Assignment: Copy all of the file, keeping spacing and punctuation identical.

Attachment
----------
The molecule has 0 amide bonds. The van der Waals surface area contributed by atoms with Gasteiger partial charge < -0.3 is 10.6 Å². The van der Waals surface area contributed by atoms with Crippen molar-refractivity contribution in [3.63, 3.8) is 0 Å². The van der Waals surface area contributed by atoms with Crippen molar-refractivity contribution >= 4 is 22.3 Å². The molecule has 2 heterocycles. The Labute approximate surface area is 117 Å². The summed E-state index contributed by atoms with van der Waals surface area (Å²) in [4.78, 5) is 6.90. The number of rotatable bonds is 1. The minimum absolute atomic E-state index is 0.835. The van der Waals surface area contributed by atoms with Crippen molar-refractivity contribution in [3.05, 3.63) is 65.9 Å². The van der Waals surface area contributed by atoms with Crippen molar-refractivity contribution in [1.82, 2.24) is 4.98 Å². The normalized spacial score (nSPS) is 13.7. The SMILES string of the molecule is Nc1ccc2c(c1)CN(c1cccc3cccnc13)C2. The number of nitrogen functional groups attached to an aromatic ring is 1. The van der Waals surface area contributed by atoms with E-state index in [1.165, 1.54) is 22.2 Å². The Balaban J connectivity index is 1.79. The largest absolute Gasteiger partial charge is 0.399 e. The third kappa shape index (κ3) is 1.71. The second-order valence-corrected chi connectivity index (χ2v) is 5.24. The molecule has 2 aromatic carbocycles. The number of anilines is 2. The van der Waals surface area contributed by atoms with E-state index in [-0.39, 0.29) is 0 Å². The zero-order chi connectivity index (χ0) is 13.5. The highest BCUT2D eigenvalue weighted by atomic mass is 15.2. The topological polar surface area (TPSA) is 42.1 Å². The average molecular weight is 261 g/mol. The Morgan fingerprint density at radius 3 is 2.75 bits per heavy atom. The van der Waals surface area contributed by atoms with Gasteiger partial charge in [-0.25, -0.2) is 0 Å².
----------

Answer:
The molecule has 0 amide bonds. The van der Waals surface area contributed by atoms with Gasteiger partial charge < -0.3 is 10.6 Å². The van der Waals surface area contributed by atoms with Crippen molar-refractivity contribution in [3.63, 3.8) is 0 Å². The van der Waals surface area contributed by atoms with Crippen molar-refractivity contribution >= 4 is 22.3 Å². The molecule has 2 heterocycles. The Labute approximate surface area is 117 Å². The summed E-state index contributed by atoms with van der Waals surface area (Å²) in [4.78, 5) is 6.90. The number of rotatable bonds is 1. The minimum absolute atomic E-state index is 0.835. The van der Waals surface area contributed by atoms with Crippen molar-refractivity contribution in [3.05, 3.63) is 65.9 Å². The van der Waals surface area contributed by atoms with Crippen molar-refractivity contribution in [1.82, 2.24) is 4.98 Å². The normalized spacial score (nSPS) is 13.7. The SMILES string of the molecule is Nc1ccc2c(c1)CN(c1cccc3cccnc13)C2. The number of nitrogen functional groups attached to an aromatic ring is 1. The van der Waals surface area contributed by atoms with E-state index in [1.165, 1.54) is 22.2 Å². The Balaban J connectivity index is 1.79. The largest absolute Gasteiger partial charge is 0.399 e. The third kappa shape index (κ3) is 1.71. The second-order valence-corrected chi connectivity index (χ2v) is 5.24. The molecule has 2 aromatic carbocycles. The number of anilines is 2. The van der Waals surface area contributed by atoms with E-state index in [-0.39, 0.29) is 0 Å². The zero-order chi connectivity index (χ0) is 13.5. The highest BCUT2D eigenvalue weighted by atomic mass is 15.2. The topological polar surface area (TPSA) is 42.1 Å². The average molecular weight is 261 g/mol. The Morgan fingerprint density at radius 3 is 2.75 bits per heavy atom. The van der Waals surface area contributed by atoms with Gasteiger partial charge in [-0.25, -0.2) is 0 Å².